Where did Bird Flu go and is there still a risk?

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It sometimes seems that these days there is just one health scare after another and the saturation point in the general population as to whether they are taken seriously any more has been reached. Scare tactics by the Press sell papers in the first instance and people take precautions such as hand washing but when the decimating pandemic fails to sweep the globe, interest wanes. Hopefully, a few good habits such as using a hankie and using handwash gel remain behind, but probably most of those also disappear with time. Ironically the sector of society who should take the most precautions – the elderly – are the most entrenched in habits and so unlikely to take new things on board.

To take Bird Flu (H5N1) as an example, the incidence of the virus in birds is relatively common, with varying results in the population but when it jumps the species barrier, which it does rarely, the mortality is high around 60%. It is mainly spread by contact with dead or dying birds and this is why it appeared to be on the verge of a pandemic, because in areas where it had jumped the barrier there was a wave of cases, with high mortality. Fewer than 600 cases have been reported since the initial scare in 1997, so in the scheme of things, the risk was never high and for the vast majority of the population was never really a risk at all.

Every year there seems to be another dread disease to worry us. Statistics used in medical reportage are usually seriously flawed and in the case of epidemics often criminally so. Swine flu was a threat reported first in 1958, although it has since been suggested as one of the causative organisms in the great influenza pandemic – the Curse of the Spanish Lady – in 1918 which killed more people worldwide than the First World War. However, since 1958 very few cases have been confirmed with correspondingly few deaths.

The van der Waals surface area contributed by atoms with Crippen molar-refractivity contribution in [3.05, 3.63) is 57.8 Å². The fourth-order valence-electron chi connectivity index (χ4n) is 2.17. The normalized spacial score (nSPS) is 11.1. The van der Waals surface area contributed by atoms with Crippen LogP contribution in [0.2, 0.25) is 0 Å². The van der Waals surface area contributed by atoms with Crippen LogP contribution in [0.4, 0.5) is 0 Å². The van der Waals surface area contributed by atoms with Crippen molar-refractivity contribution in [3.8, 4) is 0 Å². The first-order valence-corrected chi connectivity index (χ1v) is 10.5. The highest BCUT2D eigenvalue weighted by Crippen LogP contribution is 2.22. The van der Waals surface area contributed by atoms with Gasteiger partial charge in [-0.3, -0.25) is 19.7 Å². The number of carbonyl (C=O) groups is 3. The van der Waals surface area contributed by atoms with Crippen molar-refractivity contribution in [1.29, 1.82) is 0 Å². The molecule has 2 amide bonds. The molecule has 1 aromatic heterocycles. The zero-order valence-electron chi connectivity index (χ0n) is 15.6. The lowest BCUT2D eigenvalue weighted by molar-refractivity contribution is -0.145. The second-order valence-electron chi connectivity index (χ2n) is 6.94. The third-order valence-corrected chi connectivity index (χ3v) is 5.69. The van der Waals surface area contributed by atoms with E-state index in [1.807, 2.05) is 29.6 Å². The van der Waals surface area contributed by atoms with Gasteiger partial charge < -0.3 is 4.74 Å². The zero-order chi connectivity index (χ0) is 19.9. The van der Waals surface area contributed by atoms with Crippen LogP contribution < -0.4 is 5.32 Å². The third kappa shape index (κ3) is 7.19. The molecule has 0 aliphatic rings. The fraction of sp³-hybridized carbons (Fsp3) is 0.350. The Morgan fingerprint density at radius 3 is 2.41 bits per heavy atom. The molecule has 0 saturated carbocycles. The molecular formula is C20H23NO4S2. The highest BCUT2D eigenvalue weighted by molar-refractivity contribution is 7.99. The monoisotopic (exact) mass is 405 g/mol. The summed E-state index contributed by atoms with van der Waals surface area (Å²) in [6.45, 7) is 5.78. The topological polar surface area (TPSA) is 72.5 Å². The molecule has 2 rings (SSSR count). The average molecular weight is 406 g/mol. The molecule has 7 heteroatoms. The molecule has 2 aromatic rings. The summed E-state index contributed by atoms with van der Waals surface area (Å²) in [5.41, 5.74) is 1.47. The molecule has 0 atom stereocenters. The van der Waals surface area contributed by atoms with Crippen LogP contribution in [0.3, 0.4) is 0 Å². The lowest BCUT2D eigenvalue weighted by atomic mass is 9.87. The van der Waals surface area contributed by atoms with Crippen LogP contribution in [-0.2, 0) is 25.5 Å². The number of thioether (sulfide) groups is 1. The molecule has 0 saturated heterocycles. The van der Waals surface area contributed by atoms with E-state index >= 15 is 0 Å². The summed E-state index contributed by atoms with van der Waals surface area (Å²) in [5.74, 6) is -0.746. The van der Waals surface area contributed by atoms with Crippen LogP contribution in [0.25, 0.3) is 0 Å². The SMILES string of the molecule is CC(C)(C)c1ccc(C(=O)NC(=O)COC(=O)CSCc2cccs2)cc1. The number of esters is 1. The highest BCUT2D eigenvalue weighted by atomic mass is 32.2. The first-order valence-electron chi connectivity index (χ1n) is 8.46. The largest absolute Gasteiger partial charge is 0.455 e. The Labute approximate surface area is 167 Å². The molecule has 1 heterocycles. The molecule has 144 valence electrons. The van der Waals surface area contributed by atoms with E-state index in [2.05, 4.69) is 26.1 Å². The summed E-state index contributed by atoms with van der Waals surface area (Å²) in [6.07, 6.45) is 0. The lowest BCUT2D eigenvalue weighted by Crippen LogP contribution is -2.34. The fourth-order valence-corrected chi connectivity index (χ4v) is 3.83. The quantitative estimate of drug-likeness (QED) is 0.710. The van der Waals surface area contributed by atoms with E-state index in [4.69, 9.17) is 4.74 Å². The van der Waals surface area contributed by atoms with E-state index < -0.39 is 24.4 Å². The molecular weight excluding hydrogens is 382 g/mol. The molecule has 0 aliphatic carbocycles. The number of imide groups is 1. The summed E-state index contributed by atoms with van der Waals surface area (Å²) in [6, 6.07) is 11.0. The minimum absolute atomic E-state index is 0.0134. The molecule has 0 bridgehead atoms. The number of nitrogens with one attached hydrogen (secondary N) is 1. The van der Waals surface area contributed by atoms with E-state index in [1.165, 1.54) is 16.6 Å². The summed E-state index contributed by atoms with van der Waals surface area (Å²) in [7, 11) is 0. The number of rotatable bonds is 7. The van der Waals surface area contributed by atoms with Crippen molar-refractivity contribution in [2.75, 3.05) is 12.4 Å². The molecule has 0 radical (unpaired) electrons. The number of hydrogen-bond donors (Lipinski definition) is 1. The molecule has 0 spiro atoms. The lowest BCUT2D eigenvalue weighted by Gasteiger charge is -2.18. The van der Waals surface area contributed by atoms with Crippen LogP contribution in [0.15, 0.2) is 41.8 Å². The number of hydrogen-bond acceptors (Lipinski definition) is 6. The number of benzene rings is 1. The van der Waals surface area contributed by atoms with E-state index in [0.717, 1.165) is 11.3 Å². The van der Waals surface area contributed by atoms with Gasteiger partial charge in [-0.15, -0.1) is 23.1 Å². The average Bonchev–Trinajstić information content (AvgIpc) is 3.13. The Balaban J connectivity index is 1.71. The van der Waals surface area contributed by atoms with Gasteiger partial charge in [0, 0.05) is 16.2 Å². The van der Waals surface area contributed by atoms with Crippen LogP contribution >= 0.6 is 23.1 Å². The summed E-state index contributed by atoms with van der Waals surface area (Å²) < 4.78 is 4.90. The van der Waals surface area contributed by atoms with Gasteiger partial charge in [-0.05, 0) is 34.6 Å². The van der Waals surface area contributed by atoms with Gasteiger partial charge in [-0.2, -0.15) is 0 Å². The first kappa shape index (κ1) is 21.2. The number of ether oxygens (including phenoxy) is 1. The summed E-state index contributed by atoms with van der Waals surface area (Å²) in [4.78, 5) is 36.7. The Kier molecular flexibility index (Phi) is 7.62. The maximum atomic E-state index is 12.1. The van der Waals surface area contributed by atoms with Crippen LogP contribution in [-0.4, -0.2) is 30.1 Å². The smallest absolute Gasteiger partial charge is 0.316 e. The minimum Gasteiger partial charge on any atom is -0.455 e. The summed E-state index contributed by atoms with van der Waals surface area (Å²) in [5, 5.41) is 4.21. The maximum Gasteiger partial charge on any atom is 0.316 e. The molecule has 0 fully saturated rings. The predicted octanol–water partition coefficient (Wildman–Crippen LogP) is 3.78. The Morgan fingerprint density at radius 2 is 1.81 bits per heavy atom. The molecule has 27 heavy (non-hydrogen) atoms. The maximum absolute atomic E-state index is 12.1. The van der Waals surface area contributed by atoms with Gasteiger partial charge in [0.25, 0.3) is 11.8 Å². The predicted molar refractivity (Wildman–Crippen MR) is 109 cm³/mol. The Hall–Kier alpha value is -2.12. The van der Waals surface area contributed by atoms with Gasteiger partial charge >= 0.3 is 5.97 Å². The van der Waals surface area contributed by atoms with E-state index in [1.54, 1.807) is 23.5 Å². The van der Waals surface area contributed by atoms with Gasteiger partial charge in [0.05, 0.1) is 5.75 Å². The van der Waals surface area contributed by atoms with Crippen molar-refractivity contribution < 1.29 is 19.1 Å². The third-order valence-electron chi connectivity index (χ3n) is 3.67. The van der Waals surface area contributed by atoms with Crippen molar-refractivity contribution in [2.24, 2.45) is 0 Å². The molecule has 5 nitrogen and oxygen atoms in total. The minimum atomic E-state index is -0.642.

Since reliable diagnostic tools have been available, more and more serious and life threatening infectious and contagious diseases seem to make the news every year. The reasons for this can easily be explained by several recent increases in human activity, on top of better diagnostics. People now travel more and in closer proximity than ever before. One person with a virulent viral or bacterial infection will have soon shared with everyone in a crowded and air conditioned plane. In a two hour flight, they have probably been in contact, either real or virtual, with twenty times as many people as they would have met in a week one hundred years ago. Then, when a flurry of infection does show up, social media, rolling news and the internet spreads the news around the globe faster than any virus can travel, so it is big news almost as the sound of the first sneeze is still dying away. All of this can cost governments a fortune, but if recent scares have taught everyone to sneeze into a tissue and wash their hands often, it will not have been in vain.

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